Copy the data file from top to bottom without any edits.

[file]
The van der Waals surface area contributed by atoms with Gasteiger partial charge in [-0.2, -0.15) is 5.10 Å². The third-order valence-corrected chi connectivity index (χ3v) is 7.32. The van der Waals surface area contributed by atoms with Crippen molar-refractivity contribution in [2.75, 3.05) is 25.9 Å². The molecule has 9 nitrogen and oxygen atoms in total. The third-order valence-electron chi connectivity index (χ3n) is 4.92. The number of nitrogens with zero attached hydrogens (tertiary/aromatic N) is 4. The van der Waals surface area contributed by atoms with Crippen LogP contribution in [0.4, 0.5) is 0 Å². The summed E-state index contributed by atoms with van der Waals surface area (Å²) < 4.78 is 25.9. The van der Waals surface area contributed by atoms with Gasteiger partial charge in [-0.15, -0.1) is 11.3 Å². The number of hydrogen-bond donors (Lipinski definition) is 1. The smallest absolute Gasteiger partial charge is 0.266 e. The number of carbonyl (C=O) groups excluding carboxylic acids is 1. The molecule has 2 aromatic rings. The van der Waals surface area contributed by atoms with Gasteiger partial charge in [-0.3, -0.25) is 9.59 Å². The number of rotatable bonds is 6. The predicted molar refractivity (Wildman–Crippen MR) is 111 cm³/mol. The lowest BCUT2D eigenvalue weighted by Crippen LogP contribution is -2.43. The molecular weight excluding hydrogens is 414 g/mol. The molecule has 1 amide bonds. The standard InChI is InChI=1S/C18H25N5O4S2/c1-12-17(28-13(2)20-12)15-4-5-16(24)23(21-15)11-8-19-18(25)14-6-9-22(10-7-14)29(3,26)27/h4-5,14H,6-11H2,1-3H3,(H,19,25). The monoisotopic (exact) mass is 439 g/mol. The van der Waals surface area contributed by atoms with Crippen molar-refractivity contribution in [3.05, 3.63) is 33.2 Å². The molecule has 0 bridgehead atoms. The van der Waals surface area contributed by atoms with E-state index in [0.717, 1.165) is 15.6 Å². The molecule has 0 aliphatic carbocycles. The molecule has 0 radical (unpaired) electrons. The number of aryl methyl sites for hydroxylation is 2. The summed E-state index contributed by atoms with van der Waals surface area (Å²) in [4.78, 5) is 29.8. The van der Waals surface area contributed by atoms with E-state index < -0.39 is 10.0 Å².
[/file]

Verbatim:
The van der Waals surface area contributed by atoms with Gasteiger partial charge in [-0.2, -0.15) is 5.10 Å². The third-order valence-corrected chi connectivity index (χ3v) is 7.32. The van der Waals surface area contributed by atoms with Crippen molar-refractivity contribution in [2.75, 3.05) is 25.9 Å². The molecule has 9 nitrogen and oxygen atoms in total. The third-order valence-electron chi connectivity index (χ3n) is 4.92. The number of nitrogens with zero attached hydrogens (tertiary/aromatic N) is 4. The van der Waals surface area contributed by atoms with Crippen LogP contribution in [0.4, 0.5) is 0 Å². The summed E-state index contributed by atoms with van der Waals surface area (Å²) < 4.78 is 25.9. The van der Waals surface area contributed by atoms with Gasteiger partial charge in [-0.15, -0.1) is 11.3 Å². The number of hydrogen-bond donors (Lipinski definition) is 1. The smallest absolute Gasteiger partial charge is 0.266 e. The number of carbonyl (C=O) groups excluding carboxylic acids is 1. The molecule has 2 aromatic rings. The van der Waals surface area contributed by atoms with Gasteiger partial charge in [-0.3, -0.25) is 9.59 Å². The number of rotatable bonds is 6. The predicted molar refractivity (Wildman–Crippen MR) is 111 cm³/mol. The lowest BCUT2D eigenvalue weighted by Crippen LogP contribution is -2.43. The molecular weight excluding hydrogens is 414 g/mol. The molecule has 1 amide bonds. The standard InChI is InChI=1S/C18H25N5O4S2/c1-12-17(28-13(2)20-12)15-4-5-16(24)23(21-15)11-8-19-18(25)14-6-9-22(10-7-14)29(3,26)27/h4-5,14H,6-11H2,1-3H3,(H,19,25). The monoisotopic (exact) mass is 439 g/mol. The van der Waals surface area contributed by atoms with Crippen molar-refractivity contribution in [3.05, 3.63) is 33.2 Å². The molecule has 0 bridgehead atoms. The van der Waals surface area contributed by atoms with E-state index in [0.717, 1.165) is 15.6 Å². The molecule has 0 aliphatic carbocycles. The molecule has 0 radical (unpaired) electrons. The number of aryl methyl sites for hydroxylation is 2. The summed E-state index contributed by atoms with van der Waals surface area (Å²) in [4.78, 5) is 29.8. The van der Waals surface area contributed by atoms with E-state index < -0.39 is 10.0 Å².